Florence (Lat. Florentia; Ital. Firense), a city of Italy, capital of the former duchy of Tuscany, 194 miles NW. of Rome, and 62 E. of Leghorn. Pop. (1881) of town, 132,039, of commune, 169,001; in 1901, 205,589. The Arno, spanned by four fine bridges, divides the city into two unequal parts, the chief on the northern bank of the river. Beyond the line of the ancient walls (now razed) are thickly peopled suburbs, and a lovely, fertile, and healthy neighbourhood, encircled by sloping hills, and studded with picturesque villas and fruitful vineyards and gardens. The massive and austere forms of Florentine architecture impart an air of gloomy grandeur to the streets, for the most part regular and well kept. The Duomo or Cathedral was founded in 1298, and built from the plans of Arnolfo di Cambio, Giotto, and Brunelleschi; the facade was completed in 1887. The church contains sculptures by Ghiberti, Luca della Robbia, Michael Angelo, Sansovino, Bandinelli, and other famous artists. At the side of the cathedral springs Giotto's famous Campanile; and in front is the octagonal Baptistery of San Giovanni, with the glorious bronze gates in basso-rilievo by Ghiberti. The church of the Santa Croce, the Pantheon of Florence (built in 1294 - architect, Arnolfo), contains monuments to Galileo, Dante, Macchiavelli, Michael Angelo, Alfieri, etc. The church of San Lorenzo, consecrated in 393 by St Ambrose, and rebuilt by Brunelleschi in 1425, contains in its New Sacristy the two famous monuments by Michael Angelo to Julian and Lorenzo de' Medici. The Medicean chapel, gorgeous with the rarest marbles and most costly stones, agate, lapis lazuli, chalcedony, etc, stands behind the choir. Annexed to the church of San Lorenzo is the Laurentian Library, with its inexhaustible store of rare MSS., founded by Giulio de' Medici. The beautiful church of Santa Maria Novella, formerly Dominican, dates from 1278 to 1360, and has famous frescoes by Cimabue, Orcagna, Filippino Lippi, and Ghirlandajo. The church of San Marco dates from 1436; adjoining it is the former monastery of San Marco, now secularised as a museum. Fra Angelico, Savonarola, and Fra Bartolommeo were inmates, and it is still adorned with the famous frescoes of Fra Angelico. Amongst the numerous palaces Il Bargello, long a prison, now a national museum, was formerly the abode of the republican magistrate, the Podesta. The Palazzo Vecchio, the seat of the old republican government, is an imposing mass of building, surmounted by a lofty tower 260 feet high. Adjoining the palace is the Piazza della Signoria, a square with fine statues, and a noble arcade, the Loggia dei Lanzi, under the porticoes of which are magnificent groups of sculpture. The Palazzo degli Uffizi contains archives of public offices, also the Magliabecchi Library, now united with that of the Pitti Palace to form a national library of 300,000 volumes and 15,000 MSS. On the second floor, in a suite of twenty-three rooms, is contained the famous Florentine gallery of art, rich in paintings, engravings, sculpture, bronzes, coins, gems, and mosaics-one apartment, the Tribuna, containing the rarest treasures of the collection. The Palazzo Pitti, formerly the grand-ducal residence, boasts of a superb gallery of paintings; behind it are the beautiful Boboli Gardens. The Palazzo Riccardi is the residence of the prefect. The Palazzo Strozzi is a fine type of Tuscan architecture. The Institute di Studi Superiori has adopted the ordinary university curriculum, and confers various degrees. The School of Social Science, the school of art, the musical institute, the hospital of Santa Maria Nuova with its ancient college of medicine and surgery, the Academy of the Fine Arts, the Museum of Natural History, deserve mention, as do the Accademia della Crusca and the Accademia dei Georgofili. There are nearly a dozen theatres. Florence is the see of an archbishop, the seat of a prefecture and of numerous provincial courts, as well as the military headquarters of the district. The chief industrial occupations of the Florentines are the fabrication of silk and woollen textures, and of straw-plaiting for hats, etc, jewellery, and exquisite mosaics in rare stones. The Florentines are famous for their caustic wit and natural gifts of eloquence, as well as for their shrewd thrifti-ness and unflagging labour. The beauty of the city and neighbourhood, her grand historical monuments, and her unique collections of art, attract many foreigners to fix their residence here.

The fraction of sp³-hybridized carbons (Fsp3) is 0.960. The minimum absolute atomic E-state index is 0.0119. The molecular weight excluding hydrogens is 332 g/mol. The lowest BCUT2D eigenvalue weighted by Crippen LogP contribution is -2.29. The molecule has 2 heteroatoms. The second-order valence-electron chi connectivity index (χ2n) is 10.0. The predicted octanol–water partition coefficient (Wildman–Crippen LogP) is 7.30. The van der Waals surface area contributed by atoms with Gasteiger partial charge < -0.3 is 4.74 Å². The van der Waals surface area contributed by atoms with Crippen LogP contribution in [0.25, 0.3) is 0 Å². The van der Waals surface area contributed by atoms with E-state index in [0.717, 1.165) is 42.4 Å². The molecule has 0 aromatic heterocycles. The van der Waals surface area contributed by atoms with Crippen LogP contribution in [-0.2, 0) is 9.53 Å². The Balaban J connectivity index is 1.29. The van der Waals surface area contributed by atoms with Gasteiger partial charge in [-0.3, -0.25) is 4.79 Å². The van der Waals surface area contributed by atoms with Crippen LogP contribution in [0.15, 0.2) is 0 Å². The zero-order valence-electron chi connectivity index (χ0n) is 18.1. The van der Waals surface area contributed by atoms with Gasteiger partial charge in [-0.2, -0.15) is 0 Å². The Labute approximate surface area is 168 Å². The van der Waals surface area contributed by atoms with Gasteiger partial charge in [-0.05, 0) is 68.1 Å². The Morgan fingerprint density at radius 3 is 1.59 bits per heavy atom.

Florence originated in the old Etrurian town of Fiesole (q.v.), on the hill behind, was a Roman military colony under Sulla, but was not an important place till the time of Charlemagne, when it was governed by a duke. By the 11th century the Florentines were wealthy traders, and the city had practically republican government - at first aristocratic, but gradually becoming more popular. In 1215 Florence became involved in the deadly feud of Guelphs and Ghibellines, and was never free from the contests of these and other factions, native or alien, till the family of the Medici secured supreme power at the close of the 15th century. Her liberty was extinguished, but under the Medici the city was the focus of literature and art. In 1569 the Medici became grand-dukes of Tuscany, with Florence as their capital; and Tuscany, after several changes of dynasty, became part of the Italian kingdom in 1860, Florence being the capital of Italy from 1864 till 1871. Among Florentine worthies have been Dante, Boccaccio, Machiavelli, Guicciardini, Amerigo Vespucci, and Florence Nightingale. Savonarola laboured and was executed here; to the Florentine school belong the painters Cimabue, Orcagna, Masaccio, Ghirlandajo, the Lippis, Andrea del Sarto, Carlo Dolci; the sculptors Luca della Robbia, Donatello, and Ghiberti; and the musicians Lully and Cherubini.

See works by T. A. Trollope (1865), Mrs Oliphant (1876), Yriarte (1882), A. J. C. Hare (5th ed. 1901), Villari (1895), Grant Allen (1897), E. G. Gardner (1900), and Goffe (1905).